Configuring a Cluster in a VPC with Public and Private Subnets (AWS)

This topic explains how to configure a cluster in an AWS VPC with public and private subnets. For more information (and for instructions on configuring a private subnet for Azure or Oracle) see Configuring a Private Subnet.

Configuring a cluster in a VPC with public and private subnets involves the following steps:

  1. Creating a VPC with Private and Public Subnets on AWS
  2. Configuring the Route Tables
  3. Creating a Security Group in the VPC
  4. Bringing up the Bastion Host in the Public Subnet
  5. Adding a Custom SSH Key to the Bastion Node (Optional)
  6. Assigning the Security Group to the Bastion Host
  7. Creating a Cluster in the VPC

See reference documentation for more information.

Creating a VPC with Private and Public Subnets on AWS

  1. Create a VPC.
  2. For the VPC, set the EnableDNSHostnames property to true.
  3. Create the required private and public subnets for the VPC.
  4. If you want to use a private subnet, then create a NAT gateway in a public subnet for that VPC.

See Working with VPCs and Subnets for the detailed information.

Note

Tunnelling with Bastion Nodes for Private Subnets in an AWS VPC provides a list of IP addresses to whitelist on https://api.qubole.com and https://us.qubole.com QDS environments.

Configuring the Route Tables

You must configure the route tables used with private and public subnets to control the routing for the subnet.

  • Configure Route Table used with a private subnet All outbound traffic (0.0.0.0/0) must go to the NAT gateway or the NAT instance that resides in the public subnet. Qubole recommends using a NAT gateway instead of a customer-setup NAT instance for high reliability. You should ensure that the Route Table contains an Amazon S3 endpoint as one of the routes.

    If you do not find an Amazon S3 endpoint, create a VPC endpoint to allow direct access to the AWS S3 object store in the region in which the VPC is in and add this VPC endpoint as an entry in the private subnet’s Route Table.

    Some AWS regions do not support NAT gateways. If the VPC is in such AWS region, create a NAT instance as described in NAT Instances. Set the following inbound and outbound rules in the NAT instance.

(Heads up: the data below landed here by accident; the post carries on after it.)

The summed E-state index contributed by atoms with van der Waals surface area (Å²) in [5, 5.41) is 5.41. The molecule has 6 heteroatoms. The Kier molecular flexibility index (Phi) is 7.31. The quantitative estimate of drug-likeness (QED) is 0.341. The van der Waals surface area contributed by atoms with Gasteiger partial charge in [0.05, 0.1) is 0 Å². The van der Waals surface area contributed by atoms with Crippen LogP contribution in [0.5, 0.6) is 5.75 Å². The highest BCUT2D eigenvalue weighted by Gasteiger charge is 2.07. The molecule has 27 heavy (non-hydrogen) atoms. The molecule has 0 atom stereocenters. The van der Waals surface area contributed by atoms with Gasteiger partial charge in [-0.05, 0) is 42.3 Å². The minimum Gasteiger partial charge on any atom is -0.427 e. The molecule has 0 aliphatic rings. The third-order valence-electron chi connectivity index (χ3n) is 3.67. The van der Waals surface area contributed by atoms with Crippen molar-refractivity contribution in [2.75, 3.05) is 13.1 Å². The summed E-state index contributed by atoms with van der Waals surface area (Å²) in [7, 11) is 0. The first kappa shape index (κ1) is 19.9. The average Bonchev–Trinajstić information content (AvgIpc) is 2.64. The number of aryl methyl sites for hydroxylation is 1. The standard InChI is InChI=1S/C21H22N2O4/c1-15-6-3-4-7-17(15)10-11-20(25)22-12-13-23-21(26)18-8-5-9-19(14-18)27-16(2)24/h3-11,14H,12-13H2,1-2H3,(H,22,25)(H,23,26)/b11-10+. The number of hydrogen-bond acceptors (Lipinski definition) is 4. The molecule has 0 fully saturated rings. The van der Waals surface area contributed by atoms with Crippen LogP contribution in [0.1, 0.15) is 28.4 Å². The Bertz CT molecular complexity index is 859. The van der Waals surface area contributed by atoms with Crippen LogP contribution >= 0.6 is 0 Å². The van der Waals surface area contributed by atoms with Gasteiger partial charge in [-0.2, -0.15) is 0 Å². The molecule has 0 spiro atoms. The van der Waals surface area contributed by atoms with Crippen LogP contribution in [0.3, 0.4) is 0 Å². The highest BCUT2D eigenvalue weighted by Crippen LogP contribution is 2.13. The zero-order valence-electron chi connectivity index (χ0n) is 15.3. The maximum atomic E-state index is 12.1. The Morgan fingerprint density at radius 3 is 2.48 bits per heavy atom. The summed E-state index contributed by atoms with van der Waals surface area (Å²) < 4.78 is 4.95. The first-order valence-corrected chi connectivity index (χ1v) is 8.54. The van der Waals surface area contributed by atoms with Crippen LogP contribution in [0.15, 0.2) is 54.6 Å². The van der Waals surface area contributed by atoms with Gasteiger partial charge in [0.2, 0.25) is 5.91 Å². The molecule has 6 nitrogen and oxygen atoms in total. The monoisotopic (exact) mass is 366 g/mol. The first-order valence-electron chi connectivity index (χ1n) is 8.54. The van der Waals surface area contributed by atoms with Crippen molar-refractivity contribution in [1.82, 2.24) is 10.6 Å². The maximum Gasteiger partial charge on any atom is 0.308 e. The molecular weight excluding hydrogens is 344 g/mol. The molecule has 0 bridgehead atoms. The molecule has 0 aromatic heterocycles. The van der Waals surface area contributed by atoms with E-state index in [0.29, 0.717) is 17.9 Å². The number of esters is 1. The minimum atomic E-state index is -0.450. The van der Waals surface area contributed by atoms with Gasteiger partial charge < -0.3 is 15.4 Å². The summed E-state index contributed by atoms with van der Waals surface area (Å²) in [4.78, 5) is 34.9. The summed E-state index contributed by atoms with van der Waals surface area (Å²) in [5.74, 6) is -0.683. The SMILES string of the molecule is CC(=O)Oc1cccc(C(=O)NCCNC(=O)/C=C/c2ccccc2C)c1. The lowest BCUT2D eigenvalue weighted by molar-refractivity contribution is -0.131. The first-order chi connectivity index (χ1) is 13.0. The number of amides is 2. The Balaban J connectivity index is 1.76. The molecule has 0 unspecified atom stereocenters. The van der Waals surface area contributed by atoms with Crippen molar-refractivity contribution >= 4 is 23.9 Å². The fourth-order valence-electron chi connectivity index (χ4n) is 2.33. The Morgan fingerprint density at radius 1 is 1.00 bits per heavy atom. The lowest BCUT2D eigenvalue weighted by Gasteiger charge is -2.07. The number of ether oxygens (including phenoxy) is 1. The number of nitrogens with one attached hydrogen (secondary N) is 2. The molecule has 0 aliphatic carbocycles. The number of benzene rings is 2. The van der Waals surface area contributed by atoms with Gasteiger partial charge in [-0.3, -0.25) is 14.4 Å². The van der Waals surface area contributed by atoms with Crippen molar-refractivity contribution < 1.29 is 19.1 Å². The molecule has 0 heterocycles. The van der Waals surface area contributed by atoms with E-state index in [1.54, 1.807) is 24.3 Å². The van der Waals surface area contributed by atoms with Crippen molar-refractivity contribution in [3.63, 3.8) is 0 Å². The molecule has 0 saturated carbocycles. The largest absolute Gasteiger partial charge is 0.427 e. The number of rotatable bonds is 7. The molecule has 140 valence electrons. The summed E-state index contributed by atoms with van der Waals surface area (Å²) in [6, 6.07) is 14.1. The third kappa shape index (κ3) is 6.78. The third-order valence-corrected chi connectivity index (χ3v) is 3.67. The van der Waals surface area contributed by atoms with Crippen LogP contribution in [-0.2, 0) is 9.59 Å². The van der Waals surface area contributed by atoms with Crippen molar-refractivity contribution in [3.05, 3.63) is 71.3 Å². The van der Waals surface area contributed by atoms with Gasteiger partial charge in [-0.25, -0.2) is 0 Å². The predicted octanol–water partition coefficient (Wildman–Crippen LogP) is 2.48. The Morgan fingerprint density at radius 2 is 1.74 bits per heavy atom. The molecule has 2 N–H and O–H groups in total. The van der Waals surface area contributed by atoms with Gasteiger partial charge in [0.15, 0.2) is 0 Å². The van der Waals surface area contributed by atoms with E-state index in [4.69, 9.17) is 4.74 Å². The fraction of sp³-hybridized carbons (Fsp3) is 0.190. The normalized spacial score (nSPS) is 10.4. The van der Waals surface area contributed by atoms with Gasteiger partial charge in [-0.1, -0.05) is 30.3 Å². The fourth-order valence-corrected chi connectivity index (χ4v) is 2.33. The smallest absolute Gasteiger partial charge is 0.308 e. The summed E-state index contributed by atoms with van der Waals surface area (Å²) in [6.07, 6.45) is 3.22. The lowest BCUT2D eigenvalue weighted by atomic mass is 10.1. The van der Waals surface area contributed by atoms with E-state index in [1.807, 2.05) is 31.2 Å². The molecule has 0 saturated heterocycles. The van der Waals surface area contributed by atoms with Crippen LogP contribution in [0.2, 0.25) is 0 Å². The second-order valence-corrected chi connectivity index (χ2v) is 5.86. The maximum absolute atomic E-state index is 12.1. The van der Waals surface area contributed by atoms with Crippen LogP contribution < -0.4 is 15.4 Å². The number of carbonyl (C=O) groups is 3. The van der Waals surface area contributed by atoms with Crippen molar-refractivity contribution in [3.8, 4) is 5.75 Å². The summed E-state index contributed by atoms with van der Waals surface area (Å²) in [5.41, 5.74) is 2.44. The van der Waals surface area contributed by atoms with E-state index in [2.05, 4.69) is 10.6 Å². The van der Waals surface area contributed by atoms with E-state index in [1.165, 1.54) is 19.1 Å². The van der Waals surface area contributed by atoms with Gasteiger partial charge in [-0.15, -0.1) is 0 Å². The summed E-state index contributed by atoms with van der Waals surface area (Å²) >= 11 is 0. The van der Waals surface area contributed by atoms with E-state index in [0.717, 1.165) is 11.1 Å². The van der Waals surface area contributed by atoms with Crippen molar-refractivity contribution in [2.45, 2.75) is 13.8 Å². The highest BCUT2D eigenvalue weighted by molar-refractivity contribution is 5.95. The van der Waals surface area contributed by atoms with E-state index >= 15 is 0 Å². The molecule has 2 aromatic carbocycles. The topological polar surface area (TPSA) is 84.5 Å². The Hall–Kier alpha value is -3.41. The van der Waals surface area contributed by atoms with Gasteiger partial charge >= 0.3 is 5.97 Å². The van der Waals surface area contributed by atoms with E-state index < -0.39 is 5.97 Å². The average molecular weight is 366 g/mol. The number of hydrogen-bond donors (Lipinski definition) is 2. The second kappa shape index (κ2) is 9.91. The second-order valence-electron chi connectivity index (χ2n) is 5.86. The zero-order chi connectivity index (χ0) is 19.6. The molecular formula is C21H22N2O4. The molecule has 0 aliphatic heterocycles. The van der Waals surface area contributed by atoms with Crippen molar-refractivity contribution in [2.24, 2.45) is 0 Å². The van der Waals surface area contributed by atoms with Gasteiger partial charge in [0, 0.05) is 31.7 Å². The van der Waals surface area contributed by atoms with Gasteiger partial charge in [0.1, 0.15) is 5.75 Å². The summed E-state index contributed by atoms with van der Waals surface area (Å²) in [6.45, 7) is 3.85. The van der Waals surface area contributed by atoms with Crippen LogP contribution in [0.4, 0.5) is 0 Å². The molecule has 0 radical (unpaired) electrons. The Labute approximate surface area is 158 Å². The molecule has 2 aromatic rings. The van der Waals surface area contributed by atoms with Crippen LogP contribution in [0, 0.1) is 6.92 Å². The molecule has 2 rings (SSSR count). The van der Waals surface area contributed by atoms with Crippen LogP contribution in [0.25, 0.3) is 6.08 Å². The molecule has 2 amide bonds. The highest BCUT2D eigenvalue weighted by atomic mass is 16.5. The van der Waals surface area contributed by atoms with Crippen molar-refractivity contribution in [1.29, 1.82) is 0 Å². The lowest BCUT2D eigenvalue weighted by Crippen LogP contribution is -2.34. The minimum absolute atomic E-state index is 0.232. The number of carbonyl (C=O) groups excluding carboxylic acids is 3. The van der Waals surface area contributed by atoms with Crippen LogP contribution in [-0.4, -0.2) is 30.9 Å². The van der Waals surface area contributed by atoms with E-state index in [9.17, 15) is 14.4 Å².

Inbound

    • Open HTTP and HTTPS ports for private subnet CIDR.

    Outbound

    • Allow outgoing traffic on all ports to everywhere.
  • Configure Route Table used with a public subnet All outbound traffic (0.0.0.0/0) must go to the internet gateway. You should ensure that the Route Table contains an Amazon S3 endpoint as one of the routes.

    If you do not find an Amazon S3 endpoint, add the same VPC endpoint that was created for the private subnet in the route table of the public subnet.

Creating a Security Group in the VPC

You must create a Security Group for the bastion host on the VPC where you want to launch the cluster and set the following inbound and outbound settings:

Inbound

  • Refer to Tunnelling with Bastion Nodes for Private Subnets in an AWS VPC to get the Qubole tunnel server’s IP address. Allow SSH access (on port 22) to the Qubole tunnel server. You can open the SSH port access of the bastion node to the world or to only a few IP addresses by contacting Qubole Support.

    Note

    It is highly recommended to use a tunnel and not open SSH to the world.

    Once tunnelling is enabled on the cluster, it is automatically used for data export/import and running commands and so on as before.

    For more information on the ports that allow inbound traffic, see Understanding Cluster Network Security Characteristics (AWS).

  • Allow port 7000 access to the private subnet CIDR.

Outbound

  • Allow outbound traffic on all ports to everywhere. However, allowing outbound traffic to only a private subnet CIDR is also sufficient.
  • For bastion host’s security group:
    • Allow VPC CIDR IP on 0-65535 ports
    • Allow any additional user’s RDS on specified ports

Bringing up the Bastion Host in the Public Subnet

Warning

Qubole only supports one bastion node per Hive metastore database. So, if you have multiple Qubole accounts and use Qubole-managed Hive metastore, then you must not use the same bastion node across multiple Qubole accounts. Using the same bastion node may cause cluster startup failures and/or job/query failures. The communication between Qubole Control Plane and clusters in a private subnet occurs through the bastion node. So, reusing the bastion node can also be a single point of failure in the environment.

Even if you use a custom Hive metastore, which implies that Qubole accounts use the same Hive metastore, it is highly recommended to use a separate bastion node for each account to ensure high availability (HA) in case of a failure.

Qubole uses the bastion host for all forward/reverse communication from the cluster. You should bring up the bastion host in the public subnet of the VPC.